In 1932, Jopseph Messner, choirmaster of Salzburg Cathedral, commissioned him to compose a Mass: the Missa Salisburgensis was born, an opera that will become important not only within Gnecchi creative harvest, but for the same scene of Italian sacred music and for Salzburg musical tradition history same. Performed for the first time in Salzburg Cathedral on the 23rd of July 1933, under the conduction of Messner same (solo voice was Vienna soprano, Erika Rokita) and dedicated to the town Prince Archbishop, the Missa renewed so the line of an old tradition, which entrusted with Italian composers the composition of sacred operas for the Cathedral. The success was unanimous, and the international press greeted the Mass as one of the most interesting modern works of sacred music. The “Salzburger Chronik” even announced the birth of a “new style”, almost the appearance of a “Palestrina in modern form”.
A part from enthusiasms, the Missa Salisburgensis actually attracted attention for a new style, a mix of German drama and Italian opera, always devoted to the sacred text.
Deep humanity and paramount magnificence combine in an always careful musical balance, expression of the harmony between “divine” and “earthly”. Gnecchi starts, almost as a leitmotiv, from some beats of Paulus Hofheimer (1495-1537) chorale, whose notes resound every day from the height of Salzburg Fortress. Notes that found the Prelude and open the “Kyrie”, opening a polyphonic game between Choir and Soprano, until they raise in the ecstatic momentum of the “Christe Eleison”. It is hard not to sense, in the uncontrollable warmth of the chant that arises here and in other places (as in the “Sanctus” or “Agnus”), the passionate confession of a man disenchanted by the world and by men who have excluded him. A pure and religious feeling that is kept away from any emphasis, even in the “Gloria”, that announces itself in its plea for peace, as a fugato that bends to the severe form of classic polyphony. Mystic is the élan of the solo soprano, but calm is the lyricism that unwinds in slow movements reaching the explosion of the magnificent final hymn. , and in the “Amen” the notes of Hofheimer Chorale resound.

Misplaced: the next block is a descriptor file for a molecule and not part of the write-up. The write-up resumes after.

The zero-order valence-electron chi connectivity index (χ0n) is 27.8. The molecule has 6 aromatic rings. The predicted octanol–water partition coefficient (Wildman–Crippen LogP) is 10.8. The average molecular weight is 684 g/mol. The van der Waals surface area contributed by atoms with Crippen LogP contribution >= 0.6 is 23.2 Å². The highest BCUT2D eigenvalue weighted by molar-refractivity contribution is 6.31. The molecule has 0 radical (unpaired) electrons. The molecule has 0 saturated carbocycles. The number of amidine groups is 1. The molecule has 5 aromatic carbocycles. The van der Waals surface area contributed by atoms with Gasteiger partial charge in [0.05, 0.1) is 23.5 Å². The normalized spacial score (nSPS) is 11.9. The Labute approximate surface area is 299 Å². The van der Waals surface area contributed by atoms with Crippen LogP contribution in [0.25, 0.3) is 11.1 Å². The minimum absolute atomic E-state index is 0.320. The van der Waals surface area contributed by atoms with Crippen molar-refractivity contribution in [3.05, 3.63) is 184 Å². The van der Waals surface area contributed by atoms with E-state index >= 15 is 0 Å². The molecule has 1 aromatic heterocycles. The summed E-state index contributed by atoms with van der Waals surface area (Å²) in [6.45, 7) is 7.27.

Then Tenors and Bassos begin to sing the “Credo”, and the Mystery of Incarnation is dealt with the attitude of both a great maestro and a humble believer , who engraves almost in a verist manner the words of a prayer that touch the heart in the image of resurrection. With the “Sanctus” the opera apex is reached: it is a masterly page, in fugato style, where the unforgettable emotion of the solo soprano alternates, with the marvellous logic which underpins the whole construction. Then the “Benedictus”, not casually infused with shy softness, almost Mozartian; and at last the pure and almost romantic “Agnus”; enveloped in an aura of dramatic (human) lyricism, which softens in the quivering and melodious theme of the final “Dona Pacem”.